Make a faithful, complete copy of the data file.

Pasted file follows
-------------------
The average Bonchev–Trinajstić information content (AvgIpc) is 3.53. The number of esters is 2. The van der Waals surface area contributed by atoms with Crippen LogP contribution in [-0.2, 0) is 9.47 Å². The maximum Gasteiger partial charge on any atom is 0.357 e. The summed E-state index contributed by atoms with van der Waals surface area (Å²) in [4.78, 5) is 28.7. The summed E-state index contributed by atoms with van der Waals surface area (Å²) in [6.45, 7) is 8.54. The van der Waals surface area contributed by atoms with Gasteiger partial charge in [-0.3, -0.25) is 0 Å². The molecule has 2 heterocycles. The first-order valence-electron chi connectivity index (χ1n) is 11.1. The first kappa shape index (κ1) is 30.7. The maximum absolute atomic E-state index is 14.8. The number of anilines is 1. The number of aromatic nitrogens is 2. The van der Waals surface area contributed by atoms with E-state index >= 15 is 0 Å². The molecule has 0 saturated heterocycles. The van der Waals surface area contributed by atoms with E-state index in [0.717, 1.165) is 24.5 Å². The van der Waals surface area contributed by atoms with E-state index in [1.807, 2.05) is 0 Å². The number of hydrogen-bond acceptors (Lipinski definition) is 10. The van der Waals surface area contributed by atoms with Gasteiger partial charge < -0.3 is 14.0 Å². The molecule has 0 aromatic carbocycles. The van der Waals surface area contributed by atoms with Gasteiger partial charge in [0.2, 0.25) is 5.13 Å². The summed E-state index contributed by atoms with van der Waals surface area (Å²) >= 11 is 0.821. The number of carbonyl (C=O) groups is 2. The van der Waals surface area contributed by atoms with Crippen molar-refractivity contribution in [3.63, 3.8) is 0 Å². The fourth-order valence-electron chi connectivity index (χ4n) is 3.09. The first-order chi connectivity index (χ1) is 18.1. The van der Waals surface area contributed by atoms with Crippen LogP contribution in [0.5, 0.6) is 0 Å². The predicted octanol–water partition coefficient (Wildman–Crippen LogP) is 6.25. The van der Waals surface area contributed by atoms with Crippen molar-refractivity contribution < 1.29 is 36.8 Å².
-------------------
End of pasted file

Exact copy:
The average Bonchev–Trinajstić information content (AvgIpc) is 3.53. The number of esters is 2. The van der Waals surface area contributed by atoms with Crippen LogP contribution in [-0.2, 0) is 9.47 Å². The maximum Gasteiger partial charge on any atom is 0.357 e. The summed E-state index contributed by atoms with van der Waals surface area (Å²) in [4.78, 5) is 28.7. The summed E-state index contributed by atoms with van der Waals surface area (Å²) in [6.45, 7) is 8.54. The van der Waals surface area contributed by atoms with Gasteiger partial charge in [-0.3, -0.25) is 0 Å². The molecule has 2 heterocycles. The first-order valence-electron chi connectivity index (χ1n) is 11.1. The first kappa shape index (κ1) is 30.7. The maximum absolute atomic E-state index is 14.8. The number of anilines is 1. The number of aromatic nitrogens is 2. The van der Waals surface area contributed by atoms with E-state index >= 15 is 0 Å². The molecule has 0 saturated heterocycles. The van der Waals surface area contributed by atoms with E-state index in [0.717, 1.165) is 24.5 Å². The van der Waals surface area contributed by atoms with E-state index in [1.807, 2.05) is 0 Å². The number of hydrogen-bond acceptors (Lipinski definition) is 10. The van der Waals surface area contributed by atoms with Gasteiger partial charge < -0.3 is 14.0 Å². The molecule has 0 aromatic carbocycles. The van der Waals surface area contributed by atoms with Gasteiger partial charge in [0.2, 0.25) is 5.13 Å². The summed E-state index contributed by atoms with van der Waals surface area (Å²) >= 11 is 0.821. The number of carbonyl (C=O) groups is 2. The van der Waals surface area contributed by atoms with Crippen molar-refractivity contribution in [3.63, 3.8) is 0 Å². The fourth-order valence-electron chi connectivity index (χ4n) is 3.09. The first-order chi connectivity index (χ1) is 18.1. The van der Waals surface area contributed by atoms with Crippen LogP contribution in [0.5, 0.6) is 0 Å². The predicted octanol–water partition coefficient (Wildman–Crippen LogP) is 6.25. The van der Waals surface area contributed by atoms with Crippen molar-refractivity contribution < 1.29 is 36.8 Å².